Giles Hopkins: Good morning, Captain Campbell! I have noticed cadets wearing a variety of different shoes throughout their day on the TS Kennedy. That made me think of William Mullins, a Mayflower passenger. His will stated that he had,
“XXI dozen of shoes, and thirteene paire of bootes w[hi]ch I give into the Companies hands for forty pounds at seaven years and if they like them at that rate”
I brought along a copy of his will. Can you figure out how many pairs of shoes he brought?
Captain Campbell: That’s a lot of footwear! I will leave it up to our followers to figure out the exact amount. Storage space is limited on the TS Kennedy. Each of our cadets are asked to bring a pair of black leather shoes, a pair of black safety boots, a pair of gym shoes, and a pair of shower shoes. Most cadets also brings a pair of sandals to wear in port.
Giles Hopkins: Little Buc and I helped distribute the black leather shoes on Drop Off Day at the start of Orientation 2019. Most of the shoes were much bigger than me.
Of course, all of the shoes and boots brought aboard Mayflower by William Mullins weren't just for him! He was a shoemaker who traveled on the Mayflower with his wife, Alice, and his children, Joseph and Priscilla.
I imagine that you’ve heard of Myles Standish. He was an English soldier stationed somewhere around Leiden in Holland. The Pilgrims hired him to serve as their military captain. His job was to organize and maintain the settlement’s defense against any threats that came their way- foreign or native. It was Miles Standish’s experience in Holland that helped him lead the military in New Plymouth so successfully.
Here is a photo that 4/C Anthony Petrillo from Norwell, Massachusetts shared with me. It was taken at Plimoth Plantation when this Marine Transportation major was was just five years old. He is looking at the first-person interpreter playing the role of Miles Standish.
The Pilgrims brought a wide assortment of military equipment including muskets, guns, and swords. They also brought cannons. Cadet Petrillo also shared this photo with me. He and his twin sister are sitting on a replica of one of Mayflower's cannons during his visit to Plimoth Plantation.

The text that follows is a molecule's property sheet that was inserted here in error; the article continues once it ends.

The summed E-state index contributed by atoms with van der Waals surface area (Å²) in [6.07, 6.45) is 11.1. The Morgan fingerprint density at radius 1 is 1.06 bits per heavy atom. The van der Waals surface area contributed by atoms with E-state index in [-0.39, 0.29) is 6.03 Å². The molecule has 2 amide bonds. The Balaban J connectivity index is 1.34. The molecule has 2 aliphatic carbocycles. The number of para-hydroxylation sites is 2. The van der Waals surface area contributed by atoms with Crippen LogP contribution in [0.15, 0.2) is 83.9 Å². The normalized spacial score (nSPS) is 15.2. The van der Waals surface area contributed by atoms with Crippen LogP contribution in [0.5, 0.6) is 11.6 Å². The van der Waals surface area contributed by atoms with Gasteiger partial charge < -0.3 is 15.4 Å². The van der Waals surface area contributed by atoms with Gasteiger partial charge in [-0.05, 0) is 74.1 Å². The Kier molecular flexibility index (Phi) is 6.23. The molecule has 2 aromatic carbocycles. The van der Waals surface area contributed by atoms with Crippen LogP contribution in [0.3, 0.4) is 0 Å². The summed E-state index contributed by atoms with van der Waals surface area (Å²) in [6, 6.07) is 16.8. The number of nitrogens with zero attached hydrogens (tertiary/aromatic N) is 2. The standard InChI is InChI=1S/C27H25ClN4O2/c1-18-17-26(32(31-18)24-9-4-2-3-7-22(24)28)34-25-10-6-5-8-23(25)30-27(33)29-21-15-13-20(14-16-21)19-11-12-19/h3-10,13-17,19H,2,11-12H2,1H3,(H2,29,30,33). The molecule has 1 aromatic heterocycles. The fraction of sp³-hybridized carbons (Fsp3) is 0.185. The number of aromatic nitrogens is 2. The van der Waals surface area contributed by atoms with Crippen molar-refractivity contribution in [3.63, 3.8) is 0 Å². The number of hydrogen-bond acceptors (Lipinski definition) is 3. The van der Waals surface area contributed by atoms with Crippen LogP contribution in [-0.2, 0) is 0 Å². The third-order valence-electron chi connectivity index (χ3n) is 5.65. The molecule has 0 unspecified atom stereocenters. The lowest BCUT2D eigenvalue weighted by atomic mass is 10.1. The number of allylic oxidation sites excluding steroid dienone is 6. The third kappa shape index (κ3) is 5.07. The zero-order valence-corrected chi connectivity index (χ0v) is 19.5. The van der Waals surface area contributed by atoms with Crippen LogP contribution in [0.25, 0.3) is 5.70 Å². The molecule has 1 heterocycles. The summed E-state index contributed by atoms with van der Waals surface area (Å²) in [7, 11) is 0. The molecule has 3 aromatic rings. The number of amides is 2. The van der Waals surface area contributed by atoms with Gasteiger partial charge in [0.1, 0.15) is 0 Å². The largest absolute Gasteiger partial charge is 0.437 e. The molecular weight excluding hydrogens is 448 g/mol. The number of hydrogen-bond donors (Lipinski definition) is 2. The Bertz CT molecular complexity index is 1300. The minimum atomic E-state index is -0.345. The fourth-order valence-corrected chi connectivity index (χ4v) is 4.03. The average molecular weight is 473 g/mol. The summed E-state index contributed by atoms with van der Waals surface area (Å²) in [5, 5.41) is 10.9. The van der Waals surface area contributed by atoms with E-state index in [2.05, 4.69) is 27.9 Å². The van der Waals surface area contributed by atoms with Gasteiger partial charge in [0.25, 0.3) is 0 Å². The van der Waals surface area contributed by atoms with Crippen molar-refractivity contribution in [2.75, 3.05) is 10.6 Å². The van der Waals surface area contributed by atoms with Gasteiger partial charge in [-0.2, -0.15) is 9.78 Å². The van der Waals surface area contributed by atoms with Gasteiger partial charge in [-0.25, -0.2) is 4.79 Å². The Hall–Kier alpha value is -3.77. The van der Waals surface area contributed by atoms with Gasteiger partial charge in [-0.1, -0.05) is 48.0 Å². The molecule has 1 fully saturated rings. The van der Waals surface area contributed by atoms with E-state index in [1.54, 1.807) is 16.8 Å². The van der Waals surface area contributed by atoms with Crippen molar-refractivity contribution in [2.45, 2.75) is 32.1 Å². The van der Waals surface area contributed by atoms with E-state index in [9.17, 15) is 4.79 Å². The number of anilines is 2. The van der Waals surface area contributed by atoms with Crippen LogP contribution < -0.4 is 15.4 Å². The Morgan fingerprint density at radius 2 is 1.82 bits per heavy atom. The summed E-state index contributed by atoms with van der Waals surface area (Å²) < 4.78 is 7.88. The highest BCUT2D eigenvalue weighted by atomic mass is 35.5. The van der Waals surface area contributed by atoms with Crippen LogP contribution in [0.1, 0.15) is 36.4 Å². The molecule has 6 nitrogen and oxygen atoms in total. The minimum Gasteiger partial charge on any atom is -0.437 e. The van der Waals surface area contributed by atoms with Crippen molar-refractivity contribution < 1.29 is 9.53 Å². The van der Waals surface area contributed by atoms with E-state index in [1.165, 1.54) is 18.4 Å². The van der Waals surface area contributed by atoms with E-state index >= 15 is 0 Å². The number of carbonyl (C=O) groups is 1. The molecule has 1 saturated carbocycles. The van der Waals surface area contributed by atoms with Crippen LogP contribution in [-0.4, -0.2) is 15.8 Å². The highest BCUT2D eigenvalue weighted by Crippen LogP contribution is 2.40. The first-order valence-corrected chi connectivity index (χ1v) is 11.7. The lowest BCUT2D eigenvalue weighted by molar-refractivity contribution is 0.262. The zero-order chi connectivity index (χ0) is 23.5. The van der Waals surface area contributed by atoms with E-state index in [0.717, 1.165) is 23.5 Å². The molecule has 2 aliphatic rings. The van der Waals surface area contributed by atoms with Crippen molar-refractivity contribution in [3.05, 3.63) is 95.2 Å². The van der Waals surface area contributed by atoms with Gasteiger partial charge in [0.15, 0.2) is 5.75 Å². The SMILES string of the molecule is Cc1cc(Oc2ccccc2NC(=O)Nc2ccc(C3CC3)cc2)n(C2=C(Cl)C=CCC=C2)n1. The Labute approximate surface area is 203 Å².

One brass cannon could weigh 1,200 pounds or more! I have been told that it could send a cannon ball almost a mile.
I haven't seen any cannons or swords since boarding the TS Kennedy. Where do you keep them?
Captain Campbell: Things are quite different aboard the TS Kennedy. Our Sea Term Manuel states, “It is prohibited for any person on board to have concealed about his/her person any deadly weapon or any explosive substances, or have any such weapons or explosive in his/her possession or custody while on board except by authority of the Master. This includes fireworks of any type.” Also, “Folding knives with blades in excess of three inches in length are prohibited.”
When we talk about protection on the TS Kennedy, we aren’t talking about a militia. Instead, we are talking about the Personal Protection Equipment that keep the cadets safe such a hard hats and life jackets.
Giles Hopkins: There were no hardhats on the Mayflower – and no life jackets. If there had been a shipwreck on the Mayflower, the passengers would have been forced to cling to floating debris such as chests, boards or piece of the mast. There was a ship’s boat, but it could not have fit all of the ship’s crew and passengers.
Captain Campbell: As you know, safety is our number one priority. Each cadet was required to pack a foul weather suit. The suit was included on a list of safety items. Although the cadets hope for sunny skies throughout Sea Term, that is not always the case. A foul weather suit will protect cadets from driving rain and sea spray.
Giles Hopkins: There was plenty of rain and sea spray during the Mayflower’s voyage. Water on the main deck even leaked below deck. The passengers had to get very creative to stay dry. Some of their clothing might have repelled water at first, but once they were wet, they were wet. Although there are no primary source documents to prove it, some historians believe that the sailors might have covered their clothing in pitch, or possibly wax, to make them slightly more water repellent.
I am glad that our cadets don’t have to worry about getting wet while they are in their racks.
I always look forward to our early morning chats. Until next Wednesday, Captain Campbell!